Energy companies turn to renewables. Oil and gas companies are increasingly deploying renewables to power their operations. IHS Markit says it has tracked 45 renewable energy projects by oil and gas companies. The moves help the industry lower the emissions of their operations. 

ExxonMobil restarts Guyana drilling. ExxonMobil (NYSE: XOM) restarted drilling in Guyana in June, following a temporary suspension due to travel restrictions related to the coronavirus. Exxon “will also adjust the pace of our development projects and exploration activities” given the plunge in oil prices, but still plans to pursue “key exploration opportunities,” according to a statement to E&E News.

Kansas City Fed survey finds ongoing stress. Roughly 32 percent of oil executives responding to the Kansas City Fed survey said that they would be insolvent within one year if current crude prices remain steady. 

Rivian receives $2.5 billion in new funding. Electric vehicle startup Rivian secured $2.5 billion in its latest funding round. The Michigan-based EV company plans to launch the production of its R1T pickup and R1S SUV next year.  Related: OPEC+ To Discuss Oil Production Cuts This Week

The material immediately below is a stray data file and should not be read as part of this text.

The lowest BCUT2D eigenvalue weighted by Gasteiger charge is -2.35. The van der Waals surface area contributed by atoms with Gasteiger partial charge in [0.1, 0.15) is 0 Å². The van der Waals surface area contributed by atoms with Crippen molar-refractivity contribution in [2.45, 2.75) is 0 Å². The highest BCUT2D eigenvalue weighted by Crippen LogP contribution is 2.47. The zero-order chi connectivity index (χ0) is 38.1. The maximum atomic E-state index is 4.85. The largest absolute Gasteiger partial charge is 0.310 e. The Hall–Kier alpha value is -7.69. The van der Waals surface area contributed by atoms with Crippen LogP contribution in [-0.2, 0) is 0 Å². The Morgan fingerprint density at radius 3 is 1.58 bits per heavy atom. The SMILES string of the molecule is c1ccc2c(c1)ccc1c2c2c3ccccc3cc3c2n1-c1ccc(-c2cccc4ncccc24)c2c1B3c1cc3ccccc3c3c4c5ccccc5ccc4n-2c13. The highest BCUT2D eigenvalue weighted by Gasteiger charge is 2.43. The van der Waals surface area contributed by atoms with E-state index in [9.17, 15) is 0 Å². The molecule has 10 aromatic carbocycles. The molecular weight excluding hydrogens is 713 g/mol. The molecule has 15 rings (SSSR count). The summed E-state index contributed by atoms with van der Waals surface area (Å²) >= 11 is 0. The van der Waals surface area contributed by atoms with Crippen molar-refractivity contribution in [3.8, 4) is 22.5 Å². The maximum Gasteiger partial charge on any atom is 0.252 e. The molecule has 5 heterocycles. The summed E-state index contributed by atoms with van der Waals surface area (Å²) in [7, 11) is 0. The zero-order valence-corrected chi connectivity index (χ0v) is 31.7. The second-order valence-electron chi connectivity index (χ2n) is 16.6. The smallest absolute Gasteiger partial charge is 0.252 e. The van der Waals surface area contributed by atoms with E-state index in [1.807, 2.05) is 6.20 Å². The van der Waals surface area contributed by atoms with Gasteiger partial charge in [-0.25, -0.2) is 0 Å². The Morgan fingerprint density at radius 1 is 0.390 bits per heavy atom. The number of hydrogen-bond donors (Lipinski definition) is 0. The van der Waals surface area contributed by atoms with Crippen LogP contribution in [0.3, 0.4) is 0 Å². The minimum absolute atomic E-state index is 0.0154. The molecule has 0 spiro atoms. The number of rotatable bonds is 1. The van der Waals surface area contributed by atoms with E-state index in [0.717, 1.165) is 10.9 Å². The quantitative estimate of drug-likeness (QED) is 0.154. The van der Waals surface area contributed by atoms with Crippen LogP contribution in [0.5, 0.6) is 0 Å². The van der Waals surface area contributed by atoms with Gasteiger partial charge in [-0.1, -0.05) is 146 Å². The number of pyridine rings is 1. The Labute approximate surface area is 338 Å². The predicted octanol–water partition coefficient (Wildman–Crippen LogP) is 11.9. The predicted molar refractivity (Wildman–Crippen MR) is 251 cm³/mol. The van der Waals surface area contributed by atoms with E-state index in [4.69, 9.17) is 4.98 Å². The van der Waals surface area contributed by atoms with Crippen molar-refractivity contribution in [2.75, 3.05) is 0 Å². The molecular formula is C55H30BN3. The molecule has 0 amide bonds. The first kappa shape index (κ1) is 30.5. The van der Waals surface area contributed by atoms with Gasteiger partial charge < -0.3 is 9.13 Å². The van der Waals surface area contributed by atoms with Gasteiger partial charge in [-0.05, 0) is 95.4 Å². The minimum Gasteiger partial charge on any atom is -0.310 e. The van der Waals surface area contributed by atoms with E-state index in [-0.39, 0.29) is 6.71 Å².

Libya declares force majeure again. Just two days after it lifted the force majeure on all oil exports, Libya’s National Oil Corporation has declared force majeure again, citing a renewed blockade on its oil export terminals and blaming it on interference from the United Arab Emirates.

Drilling hits 20-year low. The number of oil and gas wells drilled globally is expected to hit 55,350 this year, the lowest level in two decades, according to Rystad Energy. That represents a 23 percent drop from 2019 levels. The number of wells drilled does not return to 2019 levels through at least 2025, as far out as the Rystad forecast goes. 

Goldman finds upside in some energy stocks. Goldman Sachs issued Buy ratings for Hess (NYSE: HES), Concho Resources (NYSE: CXO), EQT (NYSE: EQT), and Noble Energy (NASDAQ: NBL), while issuing a Neutral rating for Cabot Oil & Gas (NYSE: COG) and Ovintiv (NYSE: OVV). The banknotes that free cash flow upside potential is being underappreciated by the market. 

By Josh Owens for Oilprice.com